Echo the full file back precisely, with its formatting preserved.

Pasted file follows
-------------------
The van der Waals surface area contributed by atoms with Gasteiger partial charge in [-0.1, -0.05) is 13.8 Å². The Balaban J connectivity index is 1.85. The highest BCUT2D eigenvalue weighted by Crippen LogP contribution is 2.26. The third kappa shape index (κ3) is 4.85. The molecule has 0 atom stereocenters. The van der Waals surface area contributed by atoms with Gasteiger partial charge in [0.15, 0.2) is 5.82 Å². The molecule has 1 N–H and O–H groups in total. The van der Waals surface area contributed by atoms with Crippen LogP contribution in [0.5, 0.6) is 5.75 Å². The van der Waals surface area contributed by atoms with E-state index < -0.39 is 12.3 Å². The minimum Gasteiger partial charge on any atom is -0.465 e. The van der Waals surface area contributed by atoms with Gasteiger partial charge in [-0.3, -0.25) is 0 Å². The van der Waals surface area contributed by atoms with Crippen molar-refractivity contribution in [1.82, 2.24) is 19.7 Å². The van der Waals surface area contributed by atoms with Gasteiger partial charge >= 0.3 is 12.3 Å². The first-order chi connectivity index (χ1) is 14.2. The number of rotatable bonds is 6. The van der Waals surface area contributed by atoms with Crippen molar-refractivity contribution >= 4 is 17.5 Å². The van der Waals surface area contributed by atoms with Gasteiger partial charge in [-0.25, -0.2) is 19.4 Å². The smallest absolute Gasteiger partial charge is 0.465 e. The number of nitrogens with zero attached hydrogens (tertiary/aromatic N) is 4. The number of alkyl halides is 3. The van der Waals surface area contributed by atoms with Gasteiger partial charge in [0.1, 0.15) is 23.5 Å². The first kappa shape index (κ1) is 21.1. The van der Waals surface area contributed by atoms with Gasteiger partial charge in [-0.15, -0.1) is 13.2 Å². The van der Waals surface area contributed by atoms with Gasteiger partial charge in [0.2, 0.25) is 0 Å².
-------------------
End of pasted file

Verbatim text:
The van der Waals surface area contributed by atoms with Gasteiger partial charge in [-0.1, -0.05) is 13.8 Å². The Balaban J connectivity index is 1.85. The highest BCUT2D eigenvalue weighted by Crippen LogP contribution is 2.26. The third kappa shape index (κ3) is 4.85. The molecule has 0 atom stereocenters. The van der Waals surface area contributed by atoms with Gasteiger partial charge in [0.15, 0.2) is 5.82 Å². The molecule has 1 N–H and O–H groups in total. The van der Waals surface area contributed by atoms with Crippen LogP contribution in [0.5, 0.6) is 5.75 Å². The van der Waals surface area contributed by atoms with E-state index < -0.39 is 12.3 Å². The minimum Gasteiger partial charge on any atom is -0.465 e. The van der Waals surface area contributed by atoms with Gasteiger partial charge in [-0.3, -0.25) is 0 Å². The van der Waals surface area contributed by atoms with Crippen molar-refractivity contribution in [1.82, 2.24) is 19.7 Å². The van der Waals surface area contributed by atoms with Gasteiger partial charge >= 0.3 is 12.3 Å². The first-order chi connectivity index (χ1) is 14.2. The number of rotatable bonds is 6. The van der Waals surface area contributed by atoms with Crippen molar-refractivity contribution >= 4 is 17.5 Å². The van der Waals surface area contributed by atoms with Gasteiger partial charge in [-0.25, -0.2) is 19.4 Å². The smallest absolute Gasteiger partial charge is 0.465 e. The number of nitrogens with zero attached hydrogens (tertiary/aromatic N) is 4. The number of alkyl halides is 3. The van der Waals surface area contributed by atoms with Gasteiger partial charge in [0.1, 0.15) is 23.5 Å². The first kappa shape index (κ1) is 21.1. The van der Waals surface area contributed by atoms with Gasteiger partial charge in [-0.15, -0.1) is 13.2 Å². The van der Waals surface area contributed by atoms with Gasteiger partial charge in [0.2, 0.25) is 0 Å².